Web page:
Climate Change

Kids' lawsuit alleges government has known of climate change risk for 50 years

The TV show Sixty Minutes ran a segment this weekend on a lawsuit making its way through the courts in the Pacific Northwest.  Titled "Juliana vs. United States," the suit seeks to have the government stop supporting fossil fuel use.  The lawsuit was filed in 2015 by Oregon lawyer Julia Olson on behalf of 21 children —the "climate kids" — that she recruited from environmental groups around the country.  The plaintiffs submitted evidence indicating that as early as 1965 the government had information on the cumulative dangers of fossil fuel usage, and ignored it.

Here's some background on the program.  

The big meltdown: How climate change is unraveling the Antarctic ecosystem

A sobering National Geographic story about the effects of climate change in Antarctica.

The warming is yanking apart the gears of a complex ecological machine, changing what animals eat, where they rest, how they raise their young, even how they interact. At the same time, the shrimplike krill upon which almost all animals here depend for food are being swept up by trawlers from distant nations....So much here is changing so fast that scientists can’t predict where it’s all headed." 

Climate change causing huge loss in tropical insect invertebrate population

The Washington Post reports on a "hyperalarming" study showing dramatic loss of insects in pristine American tropical forest.  The study was published in the Proceedings of the National Academy of Sciences.  The Post story notes that 35% of the world's plant crops require pollination by bees, wasps and other animals, so that if pollinators go extinct so will many plant species.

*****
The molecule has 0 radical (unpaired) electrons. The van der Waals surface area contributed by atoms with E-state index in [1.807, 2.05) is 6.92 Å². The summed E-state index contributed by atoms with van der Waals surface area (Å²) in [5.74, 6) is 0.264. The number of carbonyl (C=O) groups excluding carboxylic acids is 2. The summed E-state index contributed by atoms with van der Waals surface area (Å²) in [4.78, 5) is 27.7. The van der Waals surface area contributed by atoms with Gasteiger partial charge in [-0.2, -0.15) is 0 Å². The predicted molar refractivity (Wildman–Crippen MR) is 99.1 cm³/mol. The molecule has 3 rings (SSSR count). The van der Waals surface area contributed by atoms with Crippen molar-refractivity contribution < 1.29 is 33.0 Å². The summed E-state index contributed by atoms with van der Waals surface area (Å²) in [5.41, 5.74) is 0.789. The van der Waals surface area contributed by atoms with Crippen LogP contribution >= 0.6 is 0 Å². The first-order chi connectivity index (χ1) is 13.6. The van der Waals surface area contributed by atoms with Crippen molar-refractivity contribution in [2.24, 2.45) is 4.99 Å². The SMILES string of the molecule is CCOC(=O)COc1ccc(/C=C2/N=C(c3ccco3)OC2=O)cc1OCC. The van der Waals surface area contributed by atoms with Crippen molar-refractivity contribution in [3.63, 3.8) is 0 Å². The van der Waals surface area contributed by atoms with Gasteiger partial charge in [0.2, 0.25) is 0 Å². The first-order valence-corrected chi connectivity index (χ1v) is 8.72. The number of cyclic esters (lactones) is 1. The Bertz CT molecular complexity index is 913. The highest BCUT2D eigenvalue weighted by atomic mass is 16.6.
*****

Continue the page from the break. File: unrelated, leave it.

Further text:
Sobering U.N. Report on Climate Change

A couple of days ago, the UN's Intergovernmental Panel on Climate Change, representing 91 top climate change researchers from 40 countries, released their long-awaited report on global climate change and the possibilities for topping rising temperatures at 1.5 degrees Celsius above preindustrial levels.   This was a report that some vulnerable nations had requested after a larger UN meeeting in Paris in 2015 had resulted in the 2016 Paris Agreement committing participating nations to put best efforts to hold global temperature rise in this century to no more than 2 degrees Celsius above preindustrial levels.  Those nations were concerned about the consequences of even a 1.5 degrees Celsius increase.  

Here's a good summary of and response to the Panel's findings, which  indicate that the consequences of a 1.5 degree increase are still quite severe, and that they may come as soon as 2040.  Click the following link for the Panel's headline findings:  Download UN panel headline findings

One of the Panel's key suggestions for staving off such a global temperature increase turns on a tax on carbon dioxide emissions.   This is a policy recommendations developed by climate economist William Nordhaus.  Probably not coincidentally, the day after the climate report was released, Nordhaus was awarded half of the Nobel Prize in Economics.